QUICK ON THE DRAW
Driving in peak hour city traffic can be an annoying and a cumbersome task with cabbies, autowallahs and motorcyclists cutting you off at every opportunity. Well, the best type of car in which to deal with these elements is a small petrol hatchback. While, the Baleno here may not exactly be small but it’s a very agile car when it comes to handling. The steering responds in a very direct manner to your inputs to slot the car exactly where you want to go. And, if you’ve read our review of the Baleno, you’d know how impressed we were with its handling at high speeds. It’s much the same story at slow speeds – the car feels taught and ready to shoot off in any direction.
Add to this good visibility out of the cabin, and you feel fairly confident on the road. You know exactly where the myriad of vehicles around you are sitting – and this means that you don’t waste time slowing down in anticipation of the odd idiot jumping out in front of you. You can see them from far away, and take necessary action.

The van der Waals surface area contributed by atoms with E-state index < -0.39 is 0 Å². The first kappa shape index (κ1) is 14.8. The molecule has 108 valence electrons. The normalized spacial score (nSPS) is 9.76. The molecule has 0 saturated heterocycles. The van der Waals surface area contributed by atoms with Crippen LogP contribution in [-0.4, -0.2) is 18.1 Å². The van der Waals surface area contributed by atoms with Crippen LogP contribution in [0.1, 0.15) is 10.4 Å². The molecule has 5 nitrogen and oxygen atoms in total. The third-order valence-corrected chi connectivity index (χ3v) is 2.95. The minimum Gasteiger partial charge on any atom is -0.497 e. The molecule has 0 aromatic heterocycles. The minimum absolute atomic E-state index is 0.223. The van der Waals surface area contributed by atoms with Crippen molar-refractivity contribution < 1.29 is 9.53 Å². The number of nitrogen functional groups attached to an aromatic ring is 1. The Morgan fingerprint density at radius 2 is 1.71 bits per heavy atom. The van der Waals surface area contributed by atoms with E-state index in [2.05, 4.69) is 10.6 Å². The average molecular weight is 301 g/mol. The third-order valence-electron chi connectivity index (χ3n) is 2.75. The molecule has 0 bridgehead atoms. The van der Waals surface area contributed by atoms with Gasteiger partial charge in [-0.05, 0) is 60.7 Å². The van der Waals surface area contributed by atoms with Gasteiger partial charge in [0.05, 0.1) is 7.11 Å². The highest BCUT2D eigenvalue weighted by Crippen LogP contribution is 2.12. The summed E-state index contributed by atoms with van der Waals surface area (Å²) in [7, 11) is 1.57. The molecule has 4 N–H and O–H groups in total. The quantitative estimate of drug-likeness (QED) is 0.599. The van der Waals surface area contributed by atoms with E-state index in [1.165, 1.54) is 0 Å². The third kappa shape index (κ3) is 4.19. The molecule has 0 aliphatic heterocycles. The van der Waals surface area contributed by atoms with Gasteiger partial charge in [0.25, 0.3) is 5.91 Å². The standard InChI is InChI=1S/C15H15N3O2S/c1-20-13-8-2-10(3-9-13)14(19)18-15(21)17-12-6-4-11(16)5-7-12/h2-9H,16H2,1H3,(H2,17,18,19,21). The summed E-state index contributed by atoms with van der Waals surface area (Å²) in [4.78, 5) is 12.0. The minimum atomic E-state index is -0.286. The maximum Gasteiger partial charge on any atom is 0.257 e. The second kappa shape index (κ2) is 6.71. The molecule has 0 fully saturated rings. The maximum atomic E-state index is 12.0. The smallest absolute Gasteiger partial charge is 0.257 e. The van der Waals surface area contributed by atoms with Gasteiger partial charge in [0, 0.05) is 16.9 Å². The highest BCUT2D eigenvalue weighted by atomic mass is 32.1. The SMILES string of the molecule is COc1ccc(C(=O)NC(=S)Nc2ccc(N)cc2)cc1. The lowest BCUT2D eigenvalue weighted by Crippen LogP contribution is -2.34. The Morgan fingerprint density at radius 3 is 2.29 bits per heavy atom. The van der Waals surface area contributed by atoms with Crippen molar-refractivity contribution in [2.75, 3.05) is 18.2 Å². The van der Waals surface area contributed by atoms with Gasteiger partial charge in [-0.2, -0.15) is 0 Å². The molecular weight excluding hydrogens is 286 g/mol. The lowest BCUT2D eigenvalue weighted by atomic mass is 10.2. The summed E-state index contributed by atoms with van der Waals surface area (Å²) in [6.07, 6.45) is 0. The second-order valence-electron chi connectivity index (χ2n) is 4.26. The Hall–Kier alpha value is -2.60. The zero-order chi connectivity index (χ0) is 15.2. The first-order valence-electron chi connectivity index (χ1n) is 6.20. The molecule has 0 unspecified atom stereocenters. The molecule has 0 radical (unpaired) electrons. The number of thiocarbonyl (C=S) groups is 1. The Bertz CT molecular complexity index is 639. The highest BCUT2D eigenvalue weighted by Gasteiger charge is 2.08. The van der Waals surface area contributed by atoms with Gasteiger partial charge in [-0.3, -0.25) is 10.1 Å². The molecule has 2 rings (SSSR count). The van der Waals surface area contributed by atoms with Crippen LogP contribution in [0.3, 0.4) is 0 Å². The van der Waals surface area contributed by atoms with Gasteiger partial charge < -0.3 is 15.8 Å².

Although, I have to say that I do wish that the Baleno’s petrol engine was as quick on the draw as its handling traits. As is the nature with Suzuki’s K-Series engines, the lower end of the rev range just doesn’t have enough grunt. At city speeds, you frequently have to downshift to have enough pulling power available in the middle of the rev band.
I can only imagine how much fun the Baleno could have been with better low-end response, which would make it an even more agile car than it already is. Now I can’t wait to get my hands on that Boosterjet version (with the 1.0-litre turbo-petrol) of the Baleno that’s on the cards.
That’s not the end of the report though, as we have something rather strange to mention. About a week ago, the Baleno just refused to start. Ultimately, we had to jump start it. The problem hasn’t repeated itself, so we can only imagine that one of the drivers left a light on while moving the car. Let’s just hope the problem doesn’t reappear. Rest assured, we’ll keep you posted.